Romney Stops for Bethel Park Picnic on Campaign Trail
Presidential candidate Mitt Romney made a campaign stop in Bethel Park Tuesday afternoon. He addressed citizen concerns and how he'd fix them if he takes office.
Presidential candidate Mitt Romney made a campaign stop in Bethel Park Tuesday afternoon.
In a picnic-like setting at the Bethel Park Community Center with Bethel Bakery cookies on hand, he chatted with a handful of Pittsburghers about their current concerns, the state of America and what he plans to do should he unseat President Barack Obama and take office.
A teacher, occupational therapist, corporate aircraft mechanic and a former school bus driver were among those who spoke informally with Romney. With it being tax day, they all were curious as to what Romney thinks about lowering taxes.
“I’d like to reduce the burden on middle-income taxpayers,” Romney said. “I’d like to see anyone making $200,000-$250,000 or less—which is 98 percent of Americans—save their money tax-free. No capital gains. It’ll make filing taxes a lot easier and people can save money for things they care about.
“With rates a little lower, businesses can afford to hire and expand.”
Romney discussed the value of Pennsylvania’s resources.
“Obama is making it harder and harder to take advantage of the resources,” he said. “Taking advantage of what’s above and below ground—coal, oil and gas—will not only create more jobs and keep more money in the U.S., but it’ll allow us to have more confidence that energy prices won’t be as driven from what’s happening in the oil cartel.
“Pennsylvania has three major sources—natural gas, Marcellus Shale and coal. A lot of jobs are associated with that. The idea of trying to prevent those sources in my opinion is an enormous mistake that this current administration is taking.”
A Greensburg husband and wife, both of whom work in health care and are parents to a 2-year-old daughter, told Romney their primary concern is the national debt.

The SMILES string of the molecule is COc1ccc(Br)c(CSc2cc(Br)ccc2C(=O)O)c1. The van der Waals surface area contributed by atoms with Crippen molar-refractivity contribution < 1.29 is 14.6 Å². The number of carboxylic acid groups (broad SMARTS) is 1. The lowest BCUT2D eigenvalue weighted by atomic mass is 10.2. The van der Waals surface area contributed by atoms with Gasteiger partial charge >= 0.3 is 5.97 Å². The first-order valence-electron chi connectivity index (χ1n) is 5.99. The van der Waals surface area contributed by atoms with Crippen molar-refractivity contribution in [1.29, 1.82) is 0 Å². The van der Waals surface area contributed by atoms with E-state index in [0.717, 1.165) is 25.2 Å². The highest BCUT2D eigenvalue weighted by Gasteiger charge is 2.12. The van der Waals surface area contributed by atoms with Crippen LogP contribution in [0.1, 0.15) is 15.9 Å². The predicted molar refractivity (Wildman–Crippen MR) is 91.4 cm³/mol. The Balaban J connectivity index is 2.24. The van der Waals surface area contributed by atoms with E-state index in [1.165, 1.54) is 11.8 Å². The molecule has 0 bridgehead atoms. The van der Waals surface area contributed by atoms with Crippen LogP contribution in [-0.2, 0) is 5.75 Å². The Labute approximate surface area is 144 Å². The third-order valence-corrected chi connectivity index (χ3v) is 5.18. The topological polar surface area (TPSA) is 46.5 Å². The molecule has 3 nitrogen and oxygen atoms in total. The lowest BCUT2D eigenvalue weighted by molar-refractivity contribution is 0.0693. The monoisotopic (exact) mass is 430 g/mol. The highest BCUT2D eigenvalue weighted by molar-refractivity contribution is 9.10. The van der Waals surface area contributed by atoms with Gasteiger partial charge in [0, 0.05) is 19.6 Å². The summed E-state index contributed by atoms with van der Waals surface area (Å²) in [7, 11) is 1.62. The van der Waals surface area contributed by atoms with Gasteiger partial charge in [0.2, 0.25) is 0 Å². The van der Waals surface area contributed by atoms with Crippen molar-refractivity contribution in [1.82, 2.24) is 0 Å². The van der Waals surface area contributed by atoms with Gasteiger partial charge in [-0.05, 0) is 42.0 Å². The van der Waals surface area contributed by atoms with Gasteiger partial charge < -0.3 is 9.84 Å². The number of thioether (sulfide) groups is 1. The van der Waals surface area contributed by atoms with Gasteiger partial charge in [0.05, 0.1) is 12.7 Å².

“We want our daughter to have a strong America,” said Jason Thomas, a physician’s assistant. “Right now, it’s not sustainable. It makes me very uncomfortable. I want to be an advocate for my daughter. Sept. 11 was unifying and now we’re at polar ends of the political spectrum. Nothing is getting done and Congress’s approval rating is 11 percent.”
“I’m very concerned about our health care system,” he said. “The orientation of this administration is toward trying to have the federal government control reimbursements, insurance and procedures. I’m trying it from a top-down approach. The right course is to get it to act more like a consumer market, where you can compare prices and make your own choices. There should be competition among practice and providers—higher quality, lower cost.
“Obamacare—I’d love to repeal it. I hope to stop it in its tracks on day one. (Health care) should be market-driven, consumer-driven. I would make Medicare a permanent part of our future. Obama’s sole contribution was cutting $500 billion to have it count for Obamacare.”
Romney asked one man at the table, who owns a residential construction company, how business is.
“There are highs and lows,” responded the man, who gave his name only as Joe. “As long as there’s money in the area, we have work.”